Citigroup Inc. is closing a $400 million convertible arbitrage fund, the final step in winding down its $2 billion Tribeca Global Investments group, people familiar with the plans said.

Tribeca Convertible LP has been hurt by investor redemptions, according to the people, who declined to be identified because the decision isn't public. The fund's managers, Andrew Wang, 31, and Jeffry Chmielewski, 32, are likely to leave New York-based Citigroup and are contemplating starting their own fund, the people said.

The closure of Tribeca Global, set up in 2004 with a goal of attracting as much as $20 billion, comes as Citigroup struggles with its alternative-asset management unit. The bank most recently shuttered Old Lane Partners, the hedge fund Chief Executive Officer Vikram Pandit, 51, co-founded and sold to the bank last year. Citigroup in March started closing its Falcon Strategies hedge funds after suspending redemptions.

The primary strategy of Tribeca Convertible was investing in U.S. and overseas stocks and "equity-related securities" using "convertible securities arbitrage," according to a regulatory filing in April by MetLife Inc., which had holdings in the fund as recently as 2006. Convertible arbitrage involves buying a company's bonds that can be converted into common stock while simultaneously shorting its shares.

Citigroup, the biggest U.S. bank by assets, said in September it was closing Tribeca Global Investments and returning money to clients. About $400 million in convertible and Asian securities would remain invested within Citigroup Alternatives, the bank said at the time.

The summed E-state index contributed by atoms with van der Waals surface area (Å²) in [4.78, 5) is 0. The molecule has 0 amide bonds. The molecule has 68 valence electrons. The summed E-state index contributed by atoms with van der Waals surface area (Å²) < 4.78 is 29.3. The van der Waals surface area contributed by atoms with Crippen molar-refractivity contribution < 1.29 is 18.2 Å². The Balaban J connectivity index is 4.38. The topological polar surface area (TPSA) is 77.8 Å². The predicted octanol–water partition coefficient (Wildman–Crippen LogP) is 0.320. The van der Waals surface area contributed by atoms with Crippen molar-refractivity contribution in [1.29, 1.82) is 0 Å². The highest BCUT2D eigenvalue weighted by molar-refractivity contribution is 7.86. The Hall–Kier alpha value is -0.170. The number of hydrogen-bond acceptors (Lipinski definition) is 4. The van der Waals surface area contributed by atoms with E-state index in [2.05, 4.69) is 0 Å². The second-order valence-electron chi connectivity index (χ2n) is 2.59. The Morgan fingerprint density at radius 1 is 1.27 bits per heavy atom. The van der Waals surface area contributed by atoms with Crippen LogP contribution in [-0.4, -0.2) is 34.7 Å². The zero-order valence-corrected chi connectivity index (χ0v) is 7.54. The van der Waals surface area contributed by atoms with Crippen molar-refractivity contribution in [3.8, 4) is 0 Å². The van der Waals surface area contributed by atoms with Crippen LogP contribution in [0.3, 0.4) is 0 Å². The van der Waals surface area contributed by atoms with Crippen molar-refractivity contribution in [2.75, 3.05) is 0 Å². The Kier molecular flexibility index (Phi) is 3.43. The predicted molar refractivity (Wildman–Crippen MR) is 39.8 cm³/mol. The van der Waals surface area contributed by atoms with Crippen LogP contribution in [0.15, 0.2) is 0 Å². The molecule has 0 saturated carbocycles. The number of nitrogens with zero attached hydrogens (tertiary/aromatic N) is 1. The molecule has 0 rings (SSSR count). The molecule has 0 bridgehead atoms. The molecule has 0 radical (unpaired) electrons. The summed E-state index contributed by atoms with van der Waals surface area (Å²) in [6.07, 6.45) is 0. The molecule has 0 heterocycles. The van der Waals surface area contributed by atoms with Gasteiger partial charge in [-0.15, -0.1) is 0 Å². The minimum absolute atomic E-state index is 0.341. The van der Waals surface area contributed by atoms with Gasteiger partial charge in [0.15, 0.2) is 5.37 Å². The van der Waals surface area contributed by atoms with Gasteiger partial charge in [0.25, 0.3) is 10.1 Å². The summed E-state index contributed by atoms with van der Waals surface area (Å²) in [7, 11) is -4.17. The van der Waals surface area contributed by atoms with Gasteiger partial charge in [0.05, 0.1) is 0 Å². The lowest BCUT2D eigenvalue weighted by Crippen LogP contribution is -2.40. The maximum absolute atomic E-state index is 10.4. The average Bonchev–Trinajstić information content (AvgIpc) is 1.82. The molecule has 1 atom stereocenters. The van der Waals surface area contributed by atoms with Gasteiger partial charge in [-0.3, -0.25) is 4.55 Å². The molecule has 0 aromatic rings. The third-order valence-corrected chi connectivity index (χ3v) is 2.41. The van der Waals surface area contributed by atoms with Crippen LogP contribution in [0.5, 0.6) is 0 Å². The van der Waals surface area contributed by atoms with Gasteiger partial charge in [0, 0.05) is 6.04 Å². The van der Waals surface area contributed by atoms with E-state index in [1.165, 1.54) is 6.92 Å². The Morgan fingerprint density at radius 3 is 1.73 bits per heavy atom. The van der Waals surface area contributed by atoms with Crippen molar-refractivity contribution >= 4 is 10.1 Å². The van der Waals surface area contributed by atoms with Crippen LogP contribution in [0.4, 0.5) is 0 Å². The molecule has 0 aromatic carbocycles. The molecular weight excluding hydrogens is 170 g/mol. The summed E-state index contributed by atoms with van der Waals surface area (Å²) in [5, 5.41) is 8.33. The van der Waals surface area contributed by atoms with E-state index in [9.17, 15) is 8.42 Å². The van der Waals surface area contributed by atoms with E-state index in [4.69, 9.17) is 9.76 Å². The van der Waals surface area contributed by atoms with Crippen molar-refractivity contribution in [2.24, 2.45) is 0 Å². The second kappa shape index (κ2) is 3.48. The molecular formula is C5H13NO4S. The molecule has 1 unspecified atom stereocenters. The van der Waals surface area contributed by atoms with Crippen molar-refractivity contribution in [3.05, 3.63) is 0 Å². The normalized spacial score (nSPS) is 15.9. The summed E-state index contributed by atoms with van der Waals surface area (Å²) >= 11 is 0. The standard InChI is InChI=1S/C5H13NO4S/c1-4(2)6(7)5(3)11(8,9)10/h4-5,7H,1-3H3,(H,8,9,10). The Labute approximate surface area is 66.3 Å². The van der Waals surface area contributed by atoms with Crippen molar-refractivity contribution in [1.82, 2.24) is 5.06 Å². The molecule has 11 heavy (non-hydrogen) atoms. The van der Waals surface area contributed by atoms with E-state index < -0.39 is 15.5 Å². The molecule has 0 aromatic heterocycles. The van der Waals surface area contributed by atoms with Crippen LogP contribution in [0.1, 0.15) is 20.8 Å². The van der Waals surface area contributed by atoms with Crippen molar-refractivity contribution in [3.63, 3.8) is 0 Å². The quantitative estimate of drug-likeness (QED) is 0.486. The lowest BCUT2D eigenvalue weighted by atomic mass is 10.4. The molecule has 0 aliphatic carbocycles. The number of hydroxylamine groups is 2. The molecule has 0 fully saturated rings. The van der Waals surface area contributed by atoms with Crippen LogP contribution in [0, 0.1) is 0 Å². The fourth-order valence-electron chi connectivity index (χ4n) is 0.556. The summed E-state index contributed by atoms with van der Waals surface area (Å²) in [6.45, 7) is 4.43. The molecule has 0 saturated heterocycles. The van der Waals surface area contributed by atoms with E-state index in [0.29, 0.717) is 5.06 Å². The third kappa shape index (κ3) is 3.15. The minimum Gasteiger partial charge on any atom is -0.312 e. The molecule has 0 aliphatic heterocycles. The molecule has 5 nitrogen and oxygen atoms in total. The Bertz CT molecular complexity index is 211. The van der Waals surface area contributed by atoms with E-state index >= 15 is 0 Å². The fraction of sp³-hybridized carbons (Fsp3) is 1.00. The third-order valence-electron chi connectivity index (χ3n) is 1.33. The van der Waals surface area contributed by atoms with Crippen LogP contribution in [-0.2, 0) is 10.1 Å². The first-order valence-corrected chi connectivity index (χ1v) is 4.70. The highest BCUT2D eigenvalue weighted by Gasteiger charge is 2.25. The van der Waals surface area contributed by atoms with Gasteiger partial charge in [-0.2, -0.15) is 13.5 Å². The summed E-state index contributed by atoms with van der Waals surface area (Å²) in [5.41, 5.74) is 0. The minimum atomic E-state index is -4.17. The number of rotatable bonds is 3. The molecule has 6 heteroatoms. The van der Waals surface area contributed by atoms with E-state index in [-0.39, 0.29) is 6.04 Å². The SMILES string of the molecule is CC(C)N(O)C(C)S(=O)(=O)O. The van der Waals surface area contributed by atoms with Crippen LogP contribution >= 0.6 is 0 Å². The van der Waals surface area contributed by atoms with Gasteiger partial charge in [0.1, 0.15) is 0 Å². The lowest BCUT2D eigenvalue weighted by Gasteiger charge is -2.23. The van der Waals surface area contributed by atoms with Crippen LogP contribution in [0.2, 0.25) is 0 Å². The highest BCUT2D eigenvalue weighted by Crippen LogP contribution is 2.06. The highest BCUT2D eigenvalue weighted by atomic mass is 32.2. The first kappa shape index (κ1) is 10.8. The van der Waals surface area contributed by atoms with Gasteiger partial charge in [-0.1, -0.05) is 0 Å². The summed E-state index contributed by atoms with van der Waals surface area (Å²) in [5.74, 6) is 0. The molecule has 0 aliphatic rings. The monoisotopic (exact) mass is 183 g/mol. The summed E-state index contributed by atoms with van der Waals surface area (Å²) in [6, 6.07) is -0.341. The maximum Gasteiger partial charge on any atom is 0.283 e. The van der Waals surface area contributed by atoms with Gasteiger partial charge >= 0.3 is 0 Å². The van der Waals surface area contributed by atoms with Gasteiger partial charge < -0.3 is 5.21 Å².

Fund Returns
Tribeca Convertible was down less than 5 percent this year, people familiar with the fund said. That compares with a 6.7 percent decline in the Fixed Income-Convertible Arbitrage Index, according to Hedge Fund Research Inc. The fund rose 20 percent in
2006 and 5 percent in 2007.

Jon Diat, a Citigroup spokesman, declined to comment or make Wang and Chmielewski available.

"We just don't comment on specific investments we might be making," MetLife spokesman Christopher Breslin said.

Citibank said in 2004 it hoped to attract as much as $20 billion after hiring Tanya Styblo Beder from New York-based Caxton Associates LLC to transform the $600 million Tribeca fund from a convertible arbitrage shop into a multistrategy pool.

Beder left in September 2006. Dean Barr, who took over after her departure, resigned in April 2007, less than a week after Pandit's team was named to run the private-investments group.
Oliver Dobbs, the last head of Tribeca, left in February.

Citigroup's alternative investment division has about 950 employees and about $54 billion under management.

Old Lane Closing
The bank in June closed Old Lane, which returned 2.8 percent in 2007, and took a $202 million writedown on its investment. The fund's holdings have either been disbursed to clients or are being managed inside Citigroup, officials said.

Falcon Strategies Two fell in value by about 80 percent, according to a lawsuit filed by investors this year. The suit was dropped last month after a judge rejected a bid to halt liquidation of the fund.

Hedge-fund clients typically pay fees equaling 2 percent of assets and 20 percent of investment profits. The loosely regulated investment pools can bet on falling as well as rising asset prices, and managers gain substantially from profits on money invested.

Citigroup fell 54 cents, or 2.9 percent, to $18.33 at 9:42 a.m. in New York Stock Exchange composite trading. It has fallen 36 percent this year before today, giving the bank a market value of $102.8 billion.

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